Without another female, Maya is somewhat left out of the dominant rank order displays. But, as previous videos have shown, she still wrestles with her litter mate, and shows bonding behavior to Shadow. It will be interesting to see how her behavior changes once the new pups arrive. She has intense social behavior, and we see her as being a strong influence with the pup introduction. I would also like to make a note to the Nannies selected for this year’s pups. We are still juggling teams, and once the teams are set, we will send out a briefing packet to each team member (probably by email), so teams can have some opportunity to converse prior to arrival and possibly offer to carpool to Ely.

When we say that we feed the wolves once a week on their natural pattern of feast and famine consuming, that doesn’t mean they only eat on Saturday night’s “What’s for Dinner program. Other behavioral issues that come from large carcass consumption is caching and visiting caches the many days following a feeding. While some of the larger carcasses such as beaver, are not easy to bury, the wolves due stash them and come back to them. The pack is often observed feeding mid-week, and wolves like Maya, are very keen on caches within the enclosure. Maya marks caches and is very defensive of them, and is more likely to carry them around the enclosure than any other wolf. As a reminder, the Nanny and Behavioral Team applications are on the website under the Programs tab… the deadline is February 1st.

Maya has the most interesting facial expressions when interacting with the pack. She continues to ride up on Shadow, licking him in the face and showing her bond with him. When she's interacting with Grizzer, she reverts back to littermate competition, and does show Grizzer her more dominant side. Her intensity for Aidan is most noticeable with her eye stalk, followed by a physical stalking and lunge, and staff can tell when her tolerance for Denali is running low. But, Maya also shows a timid side, whining to staff and seeking attention and reassurance, which is the nature of a social pack animal.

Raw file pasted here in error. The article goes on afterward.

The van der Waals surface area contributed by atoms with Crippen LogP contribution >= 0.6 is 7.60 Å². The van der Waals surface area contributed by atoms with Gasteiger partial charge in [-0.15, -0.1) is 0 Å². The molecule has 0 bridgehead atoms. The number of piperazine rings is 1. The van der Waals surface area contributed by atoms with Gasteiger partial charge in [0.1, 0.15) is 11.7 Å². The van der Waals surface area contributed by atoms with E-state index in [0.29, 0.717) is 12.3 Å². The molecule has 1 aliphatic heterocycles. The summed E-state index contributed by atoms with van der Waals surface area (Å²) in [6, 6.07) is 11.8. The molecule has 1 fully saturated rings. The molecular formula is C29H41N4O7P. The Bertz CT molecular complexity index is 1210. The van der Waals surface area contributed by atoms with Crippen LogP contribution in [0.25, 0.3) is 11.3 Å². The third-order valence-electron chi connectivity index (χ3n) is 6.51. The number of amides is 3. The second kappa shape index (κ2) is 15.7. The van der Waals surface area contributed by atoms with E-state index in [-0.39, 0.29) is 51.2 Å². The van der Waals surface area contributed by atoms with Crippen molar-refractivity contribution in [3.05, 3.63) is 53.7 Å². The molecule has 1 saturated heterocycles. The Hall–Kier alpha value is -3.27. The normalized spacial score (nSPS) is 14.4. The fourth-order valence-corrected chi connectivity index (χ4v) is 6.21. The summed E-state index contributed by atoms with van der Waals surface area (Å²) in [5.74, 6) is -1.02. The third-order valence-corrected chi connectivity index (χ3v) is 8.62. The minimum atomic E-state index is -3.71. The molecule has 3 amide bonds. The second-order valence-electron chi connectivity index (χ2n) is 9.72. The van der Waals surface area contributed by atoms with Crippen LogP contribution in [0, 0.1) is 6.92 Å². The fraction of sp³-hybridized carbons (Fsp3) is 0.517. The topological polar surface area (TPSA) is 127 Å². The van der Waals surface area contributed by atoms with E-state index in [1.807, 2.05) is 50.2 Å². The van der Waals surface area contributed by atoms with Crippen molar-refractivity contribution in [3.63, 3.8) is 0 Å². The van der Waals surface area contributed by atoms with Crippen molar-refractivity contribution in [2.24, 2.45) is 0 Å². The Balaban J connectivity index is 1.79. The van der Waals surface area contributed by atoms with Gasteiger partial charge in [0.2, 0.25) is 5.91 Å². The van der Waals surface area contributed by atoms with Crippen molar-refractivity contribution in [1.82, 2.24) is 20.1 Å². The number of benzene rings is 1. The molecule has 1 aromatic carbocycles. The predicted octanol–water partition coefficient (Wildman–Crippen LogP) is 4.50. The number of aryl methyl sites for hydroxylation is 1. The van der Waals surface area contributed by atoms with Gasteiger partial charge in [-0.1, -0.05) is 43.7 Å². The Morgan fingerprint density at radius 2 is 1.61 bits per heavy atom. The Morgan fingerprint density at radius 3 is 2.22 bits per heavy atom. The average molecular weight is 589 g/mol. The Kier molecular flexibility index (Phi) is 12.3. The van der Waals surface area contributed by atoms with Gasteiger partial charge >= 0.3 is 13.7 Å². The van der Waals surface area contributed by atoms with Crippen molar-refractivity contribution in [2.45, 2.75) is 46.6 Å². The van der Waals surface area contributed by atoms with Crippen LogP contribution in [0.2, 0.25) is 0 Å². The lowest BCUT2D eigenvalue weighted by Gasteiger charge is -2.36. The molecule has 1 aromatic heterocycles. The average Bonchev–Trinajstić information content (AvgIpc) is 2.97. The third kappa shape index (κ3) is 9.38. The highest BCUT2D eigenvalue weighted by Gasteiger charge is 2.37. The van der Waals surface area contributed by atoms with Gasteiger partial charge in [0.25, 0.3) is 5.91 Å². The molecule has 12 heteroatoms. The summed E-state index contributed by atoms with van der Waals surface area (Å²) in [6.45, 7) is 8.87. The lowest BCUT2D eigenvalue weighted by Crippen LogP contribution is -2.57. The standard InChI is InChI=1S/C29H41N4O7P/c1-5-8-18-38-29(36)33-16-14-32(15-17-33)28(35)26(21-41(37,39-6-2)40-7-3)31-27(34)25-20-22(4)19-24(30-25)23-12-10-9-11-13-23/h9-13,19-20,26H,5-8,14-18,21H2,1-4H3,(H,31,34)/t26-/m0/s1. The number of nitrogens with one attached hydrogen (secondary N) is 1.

One point we would like to make about Maya, even though we dominate the logs with talk of her dominance, she is not an aggressive wolf, just a wolf focused on showing Aidan his place in the pack. It is more likely due to Aidan's nervous behavior being viewed as a weakness, than Maya being aggressive. She is still the same timid, high pitched-whine at the fence towards staff wolf that she has been as a pup. It is critical to understand wolf behavior, not apply human emotions and appreciate the value of these behaviors when it applies to survival in the wild.

Maya has been spending some time showing Denali that his juvenile behavior is not going to be accepted by the dominant female. This certainly gives Aidan a break, as Denali needs a lot of lessons. The fall migration of songbirds has started, and unfortunately for the songbirds, their stop in the wolf enclosure may be the end of their migration. Maya is very quick to stalk and spring on birds, and the daily scat collection has already revealed some evidence of this predatory behavior. Maya's video this week shows her consuming a beaver, the pack is still on a twice a week feeding to ensure that every wolf gets an adequate amount of food. Maya has no problem possessing, guarding, or marking food possessions.